Italy and Belarus: A Relationship Based on Complementarities and History

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Read the Outlook on Belarus special report


Angelo Ilardi

About Angelo Ilardi

Angelo Ilardi is the president of the Italy-Belarus Chamber of Commerce. He is also the president of the In-world Special Consortium for Internationalisation, CEO of Fintur srl, a member of the board of Polo Nautico srl and IDP srl, and a director of OOO INBI Industrial Developer. Previously, he was a member of the national executive board at the Italian Hotel Association (UNAI) and a member of the board of the Italian Industrial Association in Salerno. He is a graduate of the University of Engineering in Salerno.

Italy “is the homeland of the soul” — that is what Nikolai Gogol, a well-known Russian writer, said during his journey to Rome. The historical relationships between Italy and Russia, and later the USSR, are rooted the ability of Italian companies to excite the consumer and their preference for a friendly and human connection with local partners.

Today, Belarusian economic dynamics are not so different in that respect, however the quantity of the economic exchange is 15 times lower than in the Russian Federation in terms of export. Actually, Italy exports almost 0.16 per cent of its total worldwide volume to Belarus and imports more or less 0.07 per cent of its total quantity of imports from Belarus. 2015 statistics showed that Italy exported goods for around €800 million and imported €250 million, while 2014 showed more encouraging performances with €1 billion out and €400 million in. 

Of course, the contraction of Russian economy produced a negative effects in Belarus. The total Italian trade exchange to Belarus is two times less that of Germany, but in terms of percentages for global exchange all of the Italian export to Belarus are higher than Germany, which is closer geographically. It means that Italian goods are inherently more preferred by Belarusian consumers, and this in turn means that the Italian economic system has more potential to succeed in this country. In any case these are small numbers but are predicted to grow in the near future. But, how?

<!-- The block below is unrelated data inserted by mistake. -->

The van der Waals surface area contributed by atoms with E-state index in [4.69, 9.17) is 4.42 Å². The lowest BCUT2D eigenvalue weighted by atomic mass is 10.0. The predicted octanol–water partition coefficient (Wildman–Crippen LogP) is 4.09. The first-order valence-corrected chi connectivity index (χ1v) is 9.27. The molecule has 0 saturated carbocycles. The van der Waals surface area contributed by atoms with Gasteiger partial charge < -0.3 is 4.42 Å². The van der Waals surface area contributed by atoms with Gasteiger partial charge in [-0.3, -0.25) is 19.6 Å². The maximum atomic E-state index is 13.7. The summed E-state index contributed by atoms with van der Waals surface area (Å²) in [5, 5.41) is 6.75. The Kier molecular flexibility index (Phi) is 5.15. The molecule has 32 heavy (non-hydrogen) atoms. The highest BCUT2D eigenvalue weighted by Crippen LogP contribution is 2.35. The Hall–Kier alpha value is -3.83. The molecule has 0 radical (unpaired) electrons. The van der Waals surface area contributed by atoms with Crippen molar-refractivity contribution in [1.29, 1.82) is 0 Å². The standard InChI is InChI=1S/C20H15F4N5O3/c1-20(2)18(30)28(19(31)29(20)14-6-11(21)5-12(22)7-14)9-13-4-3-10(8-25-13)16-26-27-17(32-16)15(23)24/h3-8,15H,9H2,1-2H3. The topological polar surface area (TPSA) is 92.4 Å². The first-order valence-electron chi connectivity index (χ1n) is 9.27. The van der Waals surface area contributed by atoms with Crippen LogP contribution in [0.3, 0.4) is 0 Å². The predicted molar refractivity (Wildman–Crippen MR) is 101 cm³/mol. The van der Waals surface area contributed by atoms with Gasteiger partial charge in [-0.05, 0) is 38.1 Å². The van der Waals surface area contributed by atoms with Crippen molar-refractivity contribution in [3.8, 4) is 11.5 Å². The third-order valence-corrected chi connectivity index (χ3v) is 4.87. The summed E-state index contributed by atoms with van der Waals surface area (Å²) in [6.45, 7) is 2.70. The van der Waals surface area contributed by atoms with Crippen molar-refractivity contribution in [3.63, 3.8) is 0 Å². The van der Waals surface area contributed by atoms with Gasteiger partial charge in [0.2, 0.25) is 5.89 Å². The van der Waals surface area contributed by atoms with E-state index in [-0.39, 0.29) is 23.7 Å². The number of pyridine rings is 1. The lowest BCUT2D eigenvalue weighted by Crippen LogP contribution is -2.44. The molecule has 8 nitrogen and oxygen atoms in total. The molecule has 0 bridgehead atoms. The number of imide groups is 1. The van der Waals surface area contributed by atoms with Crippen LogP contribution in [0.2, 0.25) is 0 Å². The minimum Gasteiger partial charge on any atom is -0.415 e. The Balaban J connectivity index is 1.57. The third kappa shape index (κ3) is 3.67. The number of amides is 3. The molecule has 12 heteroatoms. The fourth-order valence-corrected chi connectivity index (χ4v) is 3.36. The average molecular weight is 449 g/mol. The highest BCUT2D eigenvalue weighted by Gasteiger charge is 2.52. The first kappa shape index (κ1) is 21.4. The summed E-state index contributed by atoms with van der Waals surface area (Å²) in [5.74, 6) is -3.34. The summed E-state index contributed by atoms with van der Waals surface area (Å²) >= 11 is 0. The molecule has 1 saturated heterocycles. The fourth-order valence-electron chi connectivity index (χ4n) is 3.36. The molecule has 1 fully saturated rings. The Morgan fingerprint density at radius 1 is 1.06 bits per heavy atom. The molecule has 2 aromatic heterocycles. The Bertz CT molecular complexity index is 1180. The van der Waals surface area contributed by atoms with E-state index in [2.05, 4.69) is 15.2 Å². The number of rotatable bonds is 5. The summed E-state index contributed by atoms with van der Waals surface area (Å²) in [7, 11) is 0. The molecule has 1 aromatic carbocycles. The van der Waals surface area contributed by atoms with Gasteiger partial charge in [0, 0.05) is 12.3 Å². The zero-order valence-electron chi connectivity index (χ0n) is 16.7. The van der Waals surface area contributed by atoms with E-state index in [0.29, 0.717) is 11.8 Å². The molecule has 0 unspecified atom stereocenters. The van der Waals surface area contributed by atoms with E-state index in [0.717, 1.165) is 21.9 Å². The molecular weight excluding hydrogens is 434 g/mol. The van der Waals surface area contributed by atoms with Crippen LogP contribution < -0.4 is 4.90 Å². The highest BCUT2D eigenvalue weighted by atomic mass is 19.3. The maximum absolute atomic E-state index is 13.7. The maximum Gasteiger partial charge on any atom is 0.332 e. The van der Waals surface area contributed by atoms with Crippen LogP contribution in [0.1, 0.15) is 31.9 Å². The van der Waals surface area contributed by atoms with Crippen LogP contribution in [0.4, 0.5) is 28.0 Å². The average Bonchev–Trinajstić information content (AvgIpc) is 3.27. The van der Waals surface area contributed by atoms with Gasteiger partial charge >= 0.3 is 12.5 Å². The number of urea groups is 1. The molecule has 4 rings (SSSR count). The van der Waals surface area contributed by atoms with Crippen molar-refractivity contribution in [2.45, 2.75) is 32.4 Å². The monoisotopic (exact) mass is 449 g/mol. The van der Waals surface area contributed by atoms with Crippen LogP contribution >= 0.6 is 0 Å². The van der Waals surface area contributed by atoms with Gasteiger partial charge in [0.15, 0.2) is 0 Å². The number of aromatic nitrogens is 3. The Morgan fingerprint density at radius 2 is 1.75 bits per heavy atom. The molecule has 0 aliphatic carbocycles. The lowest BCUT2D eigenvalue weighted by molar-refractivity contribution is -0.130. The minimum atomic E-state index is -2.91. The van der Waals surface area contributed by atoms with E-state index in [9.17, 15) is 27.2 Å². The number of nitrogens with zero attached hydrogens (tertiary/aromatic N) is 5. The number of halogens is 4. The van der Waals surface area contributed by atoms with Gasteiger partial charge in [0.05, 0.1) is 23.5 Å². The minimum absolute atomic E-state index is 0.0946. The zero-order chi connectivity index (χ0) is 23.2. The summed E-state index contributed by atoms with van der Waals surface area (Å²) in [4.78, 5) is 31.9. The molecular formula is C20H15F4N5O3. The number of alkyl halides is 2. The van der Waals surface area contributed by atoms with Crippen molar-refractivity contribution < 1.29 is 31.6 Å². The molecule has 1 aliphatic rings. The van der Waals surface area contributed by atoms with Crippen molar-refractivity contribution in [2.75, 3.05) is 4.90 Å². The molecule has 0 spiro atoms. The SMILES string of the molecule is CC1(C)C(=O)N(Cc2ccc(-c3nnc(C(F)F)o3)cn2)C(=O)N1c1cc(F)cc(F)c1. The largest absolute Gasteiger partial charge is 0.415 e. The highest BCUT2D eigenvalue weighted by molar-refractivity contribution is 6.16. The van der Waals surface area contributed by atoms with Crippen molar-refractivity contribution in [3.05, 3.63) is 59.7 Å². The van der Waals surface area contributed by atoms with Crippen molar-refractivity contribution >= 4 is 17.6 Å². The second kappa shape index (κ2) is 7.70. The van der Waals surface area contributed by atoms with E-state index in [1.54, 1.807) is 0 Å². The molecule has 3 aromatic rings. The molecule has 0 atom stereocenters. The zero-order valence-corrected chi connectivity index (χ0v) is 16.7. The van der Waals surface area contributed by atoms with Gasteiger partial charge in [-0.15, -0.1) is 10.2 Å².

This will be due, first of all, to the complementarity between the Italian and Belarusian economies. The Italian economic system is based on micro-, small and medium enterprises, which are generally run by the owner/stakeholder and, in general, this stakeholder is a family. These enterprises are characterised by a high level of “know-how” especially in the mechanical, textile and food processing spheres. This “know-how” is their wealth but unfortunately the local and European market is being suffocated by a high level of competition, a lack of liquidity and a reduction in consumption, especially in real estate and manufacturing fields. 

On the contrary, Belarus is an economy with a huge lack of technology and an absence of “know how”, but thanks to the foundation of the Eurasian Union it has a large market that can count more than 200 million potential consumers. This seems like a good opportunity for Italian companies and Belarusians to share their “know how” on one side and their markets on the other. Additionally it is also particularly motivating, because of the fiscal advantages that the Belarusian Government has established, for foreign investors or for mixed joint ventures. Belarus is only three hours away from Italy by air; it has great social stability, indubitable safety and, most of all, a good level of education where the majority of the younger generations are graduates who are multi-language speakers. 

Last but not least, since 1986, Italian families have helped over 400,000 children who suffered from the consequences of the Chernobyl disaster, so we must not forget the high percentage of the population who speak Italian.

The Italy-Belarus Chamber of Commerce is focused on enlarging commercial and industrial relations between Italy and Belarus. We have recently opened the first incubator for Italian enterprises in Minsk. This new structure helps Italian companies, who are in the start-up phase, into the Belarusian market. We believe that this formula will be successful and very useful for Italian and European exporters so that they can quickly become good investors in Belarus. 

What we need now, is to continue our work and to be more effective in acquiring financial support from the European Union. We are sure that the Bloc, at this particular moment, will not ignore all of the achievements of European business organisation in Belarus and will look at the country, not only with a soul but also with a heart.


The views expressed in this opinion editorial are the author’s own and do not necessarily reflect Emerging Europe’s editorial policy.


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